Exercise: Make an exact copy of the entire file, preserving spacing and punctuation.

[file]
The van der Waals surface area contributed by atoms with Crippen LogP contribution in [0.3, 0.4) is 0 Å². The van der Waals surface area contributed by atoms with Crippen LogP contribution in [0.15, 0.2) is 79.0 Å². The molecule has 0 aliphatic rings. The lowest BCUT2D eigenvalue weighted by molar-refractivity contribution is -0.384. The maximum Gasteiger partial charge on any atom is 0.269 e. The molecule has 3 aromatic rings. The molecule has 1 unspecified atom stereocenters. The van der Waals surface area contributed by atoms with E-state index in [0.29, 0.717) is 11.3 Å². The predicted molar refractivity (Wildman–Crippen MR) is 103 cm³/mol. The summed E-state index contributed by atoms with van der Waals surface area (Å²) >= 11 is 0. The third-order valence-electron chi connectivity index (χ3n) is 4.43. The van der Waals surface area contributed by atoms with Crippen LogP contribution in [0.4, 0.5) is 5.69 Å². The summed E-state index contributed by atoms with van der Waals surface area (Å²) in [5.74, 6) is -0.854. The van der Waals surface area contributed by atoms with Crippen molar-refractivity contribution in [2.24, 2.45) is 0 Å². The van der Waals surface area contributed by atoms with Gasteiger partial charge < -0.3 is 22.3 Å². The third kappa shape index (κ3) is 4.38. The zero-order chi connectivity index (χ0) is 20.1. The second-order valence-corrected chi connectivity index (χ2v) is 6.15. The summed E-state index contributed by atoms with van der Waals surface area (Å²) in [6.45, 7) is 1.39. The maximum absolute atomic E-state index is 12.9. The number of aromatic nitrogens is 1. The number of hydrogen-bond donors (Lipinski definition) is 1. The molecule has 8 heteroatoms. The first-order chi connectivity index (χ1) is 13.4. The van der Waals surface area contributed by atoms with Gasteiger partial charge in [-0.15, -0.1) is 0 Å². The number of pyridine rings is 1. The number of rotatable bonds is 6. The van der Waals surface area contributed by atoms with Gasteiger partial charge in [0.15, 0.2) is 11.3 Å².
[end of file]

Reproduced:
The van der Waals surface area contributed by atoms with Crippen LogP contribution in [0.3, 0.4) is 0 Å². The van der Waals surface area contributed by atoms with Crippen LogP contribution in [0.15, 0.2) is 79.0 Å². The molecule has 0 aliphatic rings. The lowest BCUT2D eigenvalue weighted by molar-refractivity contribution is -0.384. The maximum Gasteiger partial charge on any atom is 0.269 e. The molecule has 3 aromatic rings. The molecule has 1 unspecified atom stereocenters. The van der Waals surface area contributed by atoms with E-state index in [0.29, 0.717) is 11.3 Å². The predicted molar refractivity (Wildman–Crippen MR) is 103 cm³/mol. The summed E-state index contributed by atoms with van der Waals surface area (Å²) >= 11 is 0. The third-order valence-electron chi connectivity index (χ3n) is 4.43. The van der Waals surface area contributed by atoms with Crippen LogP contribution in [0.4, 0.5) is 5.69 Å². The summed E-state index contributed by atoms with van der Waals surface area (Å²) in [5.74, 6) is -0.854. The van der Waals surface area contributed by atoms with Crippen molar-refractivity contribution in [2.24, 2.45) is 0 Å². The van der Waals surface area contributed by atoms with Gasteiger partial charge < -0.3 is 22.3 Å². The third kappa shape index (κ3) is 4.38. The zero-order chi connectivity index (χ0) is 20.1. The second-order valence-corrected chi connectivity index (χ2v) is 6.15. The summed E-state index contributed by atoms with van der Waals surface area (Å²) in [6.45, 7) is 1.39. The maximum absolute atomic E-state index is 12.9. The number of aromatic nitrogens is 1. The number of hydrogen-bond donors (Lipinski definition) is 1. The molecule has 8 heteroatoms. The first-order chi connectivity index (χ1) is 13.4. The van der Waals surface area contributed by atoms with Gasteiger partial charge in [-0.15, -0.1) is 0 Å². The number of pyridine rings is 1. The number of rotatable bonds is 6. The van der Waals surface area contributed by atoms with Gasteiger partial charge in [0.15, 0.2) is 11.3 Å².